Image credit: Ludovic Celle

Located approximately 5,800 miles (9,400 km) from the center of Mars, or about 3,700 miles (6,000 km) above the Martian surface, Phobos –  one of the two the natural satellites of Mars – orbits its parent planet from a shorter distance than any other (known) moon in our solar system. Because of this short distance from Mars, Phobos completes one full orbit around Mars before it can make one full rotation around its axis. If one could stand on the surface of the Red Planet and look up into the night sky, Phobos would zoom across the sky in just under 4 hours and 15 minutes. On another note, any observer on Mars would see Phobos rising in the west and set in the east (the polar opposite of what one would see on Earth)


The rather short orbital period of the small moon, paired with its close proximity from the planet, tidal interactions between Phobos and Mars has caused its orbital radius to decrease even further, which will eventually give way to one of two things. Either Phobos will break apart and form an intricate set of rings that could rival the ones that famously belong to Saturn, or Phobos will reach Mars’ Roche Limit: a region estimated to lie around 4350 miles (7,000 km) above the center of Mars (or 3,853 miles/6,200 km above the Martian surface) and it will crash into the surface of Mars, acting as a giant nuclear-bomb.


Now, when trying to grasp the scale of almost any and all objects in space, be it the mind-bogglingly large or the negligibly small, the best way to understand is by comparing the object to things we know. In this case, we’ll compare it to a place on Earth called Grenoble, which is located in the Alps of France.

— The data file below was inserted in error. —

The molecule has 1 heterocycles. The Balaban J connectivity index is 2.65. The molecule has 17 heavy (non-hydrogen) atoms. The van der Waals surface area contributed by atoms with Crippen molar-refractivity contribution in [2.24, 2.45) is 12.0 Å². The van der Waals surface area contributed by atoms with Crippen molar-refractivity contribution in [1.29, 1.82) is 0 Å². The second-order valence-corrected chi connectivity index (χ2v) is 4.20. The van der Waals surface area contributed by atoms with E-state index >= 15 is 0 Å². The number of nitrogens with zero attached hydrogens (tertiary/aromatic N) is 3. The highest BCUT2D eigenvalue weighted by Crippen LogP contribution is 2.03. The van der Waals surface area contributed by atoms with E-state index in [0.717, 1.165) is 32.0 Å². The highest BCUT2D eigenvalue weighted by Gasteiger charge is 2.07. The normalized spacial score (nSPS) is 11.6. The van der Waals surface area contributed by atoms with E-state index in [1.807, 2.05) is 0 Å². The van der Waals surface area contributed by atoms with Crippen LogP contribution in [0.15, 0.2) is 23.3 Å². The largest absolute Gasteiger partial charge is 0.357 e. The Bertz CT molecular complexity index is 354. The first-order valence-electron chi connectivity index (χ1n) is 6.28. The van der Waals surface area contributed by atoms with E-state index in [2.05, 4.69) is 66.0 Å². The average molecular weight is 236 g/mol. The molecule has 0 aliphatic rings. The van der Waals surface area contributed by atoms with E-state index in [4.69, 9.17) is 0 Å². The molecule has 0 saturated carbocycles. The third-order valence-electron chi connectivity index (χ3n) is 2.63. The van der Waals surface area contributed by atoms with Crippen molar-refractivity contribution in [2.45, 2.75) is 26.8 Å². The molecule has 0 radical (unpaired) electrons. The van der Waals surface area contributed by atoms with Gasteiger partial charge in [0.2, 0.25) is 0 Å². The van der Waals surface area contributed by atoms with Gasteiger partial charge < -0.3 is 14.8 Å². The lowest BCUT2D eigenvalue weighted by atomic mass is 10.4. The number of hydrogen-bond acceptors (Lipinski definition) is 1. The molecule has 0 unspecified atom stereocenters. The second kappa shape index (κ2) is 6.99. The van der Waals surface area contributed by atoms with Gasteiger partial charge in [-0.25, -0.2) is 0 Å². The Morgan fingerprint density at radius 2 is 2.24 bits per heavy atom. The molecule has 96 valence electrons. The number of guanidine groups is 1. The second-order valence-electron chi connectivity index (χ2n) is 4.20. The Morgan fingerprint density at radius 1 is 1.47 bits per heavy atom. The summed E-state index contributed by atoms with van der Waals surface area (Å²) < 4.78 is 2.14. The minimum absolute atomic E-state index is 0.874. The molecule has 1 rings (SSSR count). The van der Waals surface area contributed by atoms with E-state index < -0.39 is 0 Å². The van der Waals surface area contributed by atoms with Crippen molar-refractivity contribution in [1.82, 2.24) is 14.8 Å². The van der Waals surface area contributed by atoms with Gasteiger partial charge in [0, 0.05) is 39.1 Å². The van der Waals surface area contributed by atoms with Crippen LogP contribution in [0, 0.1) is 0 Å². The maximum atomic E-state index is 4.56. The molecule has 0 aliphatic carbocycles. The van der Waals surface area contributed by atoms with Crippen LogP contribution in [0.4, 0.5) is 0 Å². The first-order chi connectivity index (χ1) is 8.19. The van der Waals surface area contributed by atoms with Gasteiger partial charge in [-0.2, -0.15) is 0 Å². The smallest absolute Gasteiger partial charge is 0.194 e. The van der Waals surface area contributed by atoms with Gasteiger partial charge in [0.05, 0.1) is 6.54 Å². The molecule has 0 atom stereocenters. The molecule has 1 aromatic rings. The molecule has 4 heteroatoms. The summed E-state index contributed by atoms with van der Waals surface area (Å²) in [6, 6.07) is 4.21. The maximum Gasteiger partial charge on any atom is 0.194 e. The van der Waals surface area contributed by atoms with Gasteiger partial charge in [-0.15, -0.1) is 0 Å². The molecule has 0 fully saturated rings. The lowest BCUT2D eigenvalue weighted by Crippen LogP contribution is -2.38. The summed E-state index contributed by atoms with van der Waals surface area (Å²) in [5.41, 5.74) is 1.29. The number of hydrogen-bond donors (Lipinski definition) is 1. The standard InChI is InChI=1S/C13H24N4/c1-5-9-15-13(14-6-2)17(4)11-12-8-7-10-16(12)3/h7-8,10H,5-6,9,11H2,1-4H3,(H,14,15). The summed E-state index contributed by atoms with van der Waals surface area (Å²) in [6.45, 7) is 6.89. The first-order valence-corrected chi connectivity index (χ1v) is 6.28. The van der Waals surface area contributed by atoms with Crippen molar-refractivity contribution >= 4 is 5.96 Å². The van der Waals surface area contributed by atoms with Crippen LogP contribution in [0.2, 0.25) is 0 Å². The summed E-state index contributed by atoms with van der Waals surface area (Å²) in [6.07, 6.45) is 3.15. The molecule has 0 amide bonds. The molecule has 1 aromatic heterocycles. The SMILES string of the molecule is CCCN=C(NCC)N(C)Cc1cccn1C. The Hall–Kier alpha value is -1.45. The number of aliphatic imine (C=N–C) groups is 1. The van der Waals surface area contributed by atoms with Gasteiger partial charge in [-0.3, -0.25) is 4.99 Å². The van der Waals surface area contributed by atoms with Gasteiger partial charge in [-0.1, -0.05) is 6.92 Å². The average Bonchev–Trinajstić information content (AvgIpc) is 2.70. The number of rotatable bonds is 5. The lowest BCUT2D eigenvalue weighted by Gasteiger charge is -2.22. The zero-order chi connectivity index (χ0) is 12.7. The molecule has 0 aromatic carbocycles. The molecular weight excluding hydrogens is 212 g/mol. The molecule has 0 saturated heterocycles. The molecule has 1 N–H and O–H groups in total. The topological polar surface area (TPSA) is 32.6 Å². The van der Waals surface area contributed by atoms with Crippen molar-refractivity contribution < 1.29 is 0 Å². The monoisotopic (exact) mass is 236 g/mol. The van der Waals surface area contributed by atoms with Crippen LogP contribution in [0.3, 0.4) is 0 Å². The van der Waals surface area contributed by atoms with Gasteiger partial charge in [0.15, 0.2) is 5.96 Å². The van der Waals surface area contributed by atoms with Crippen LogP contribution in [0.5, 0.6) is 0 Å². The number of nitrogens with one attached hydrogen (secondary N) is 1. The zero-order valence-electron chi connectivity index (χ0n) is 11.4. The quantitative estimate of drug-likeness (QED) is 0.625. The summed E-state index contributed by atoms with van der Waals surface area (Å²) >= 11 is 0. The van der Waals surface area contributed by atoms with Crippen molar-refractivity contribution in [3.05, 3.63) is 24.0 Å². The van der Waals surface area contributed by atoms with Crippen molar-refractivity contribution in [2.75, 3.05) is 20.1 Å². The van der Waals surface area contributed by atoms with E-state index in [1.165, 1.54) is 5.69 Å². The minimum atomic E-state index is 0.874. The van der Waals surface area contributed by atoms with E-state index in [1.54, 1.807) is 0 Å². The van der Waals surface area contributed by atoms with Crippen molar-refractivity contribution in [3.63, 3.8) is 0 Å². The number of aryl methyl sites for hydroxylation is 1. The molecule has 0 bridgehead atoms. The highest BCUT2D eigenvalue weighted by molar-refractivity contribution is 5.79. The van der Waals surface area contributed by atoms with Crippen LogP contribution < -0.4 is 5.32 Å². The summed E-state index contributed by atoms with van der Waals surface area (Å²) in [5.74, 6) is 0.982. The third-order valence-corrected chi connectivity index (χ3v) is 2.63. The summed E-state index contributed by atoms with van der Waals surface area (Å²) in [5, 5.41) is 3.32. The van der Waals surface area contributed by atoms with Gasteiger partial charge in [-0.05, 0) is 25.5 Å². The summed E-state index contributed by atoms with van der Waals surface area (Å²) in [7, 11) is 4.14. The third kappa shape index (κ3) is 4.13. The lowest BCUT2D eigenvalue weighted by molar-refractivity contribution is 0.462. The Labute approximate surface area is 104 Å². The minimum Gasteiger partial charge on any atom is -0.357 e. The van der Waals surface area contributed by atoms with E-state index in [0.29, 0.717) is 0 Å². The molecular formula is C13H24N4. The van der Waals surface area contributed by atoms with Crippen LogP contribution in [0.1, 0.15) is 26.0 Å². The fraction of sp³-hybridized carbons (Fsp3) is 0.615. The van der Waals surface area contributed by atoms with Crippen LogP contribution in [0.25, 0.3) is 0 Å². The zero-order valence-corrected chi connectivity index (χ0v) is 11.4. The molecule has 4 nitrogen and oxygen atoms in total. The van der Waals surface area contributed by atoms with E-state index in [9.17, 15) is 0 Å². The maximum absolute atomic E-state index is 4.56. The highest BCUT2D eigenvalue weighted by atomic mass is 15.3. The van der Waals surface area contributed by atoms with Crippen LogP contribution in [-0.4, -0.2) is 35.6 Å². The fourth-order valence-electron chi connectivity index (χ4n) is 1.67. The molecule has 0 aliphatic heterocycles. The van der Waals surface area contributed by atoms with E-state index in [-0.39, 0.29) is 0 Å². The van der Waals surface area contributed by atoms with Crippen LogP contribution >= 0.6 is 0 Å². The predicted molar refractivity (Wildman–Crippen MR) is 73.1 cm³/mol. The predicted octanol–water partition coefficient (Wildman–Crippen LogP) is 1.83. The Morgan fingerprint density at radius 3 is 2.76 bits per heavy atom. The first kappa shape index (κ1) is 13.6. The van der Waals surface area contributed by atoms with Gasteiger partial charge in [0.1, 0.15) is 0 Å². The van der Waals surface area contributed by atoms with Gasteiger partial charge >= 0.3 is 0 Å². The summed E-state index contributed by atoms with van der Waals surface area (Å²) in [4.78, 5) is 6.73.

Image credit: Ludovic Celle/davinci-marsdesign

When we look at the two comparisons, we see that the entire town of Grenboble is capable of fitting inside the largest crater of Phobos, Stickney Crater. This beast is about 5.6 miles (or 9 km) in diameter. Since Phobos itself has a radius of about 6.9 miles (11.1 km), it covers a substantial portion of the small moon.

Lastly; not only is Phobos one of the smallest natural satellites circling planets in our solar system, it’s also one of the most peculiar in every way. It’s highly irregular shape, which has dimensions of 27 × 22 × 18 km — is a result of the tiny moon not having sufficient mass to round into a sphere under its own gravity. Perhaps this indicates that Phobos and its smaller counterpart, Deimos, were both asteroids at some point (more specifically, it spetroscopically appears to be similar in composition to D-type asteroids like 152 Atala, and 944 Hidalgo. They are famous for being rich in silicates, carbon and anhydrous silicates) Perhaps both once resided in the asteroid belt between Mars and Jupiter, but were captured by Mars after a close gravitational encounter that occurred hundreds of millions of years ago.

On a more batty note, it has been hypothesized in the past that Phobos’ unusual orbital characteristics gives credence to the idea that the moon may be partially hollow inside. This idea was popularized by Russian astrophysicist Iosif Samuilovich Shklovsky, who also suggested the moon may be of artificial origin, but I won’t go into that one.


While Phobos might not demand hte same level of attention as Titan or Europa, the moon is still an incredible place, filled with mystery. Wonder what it would be like to spend a day on Phobos? Click here.

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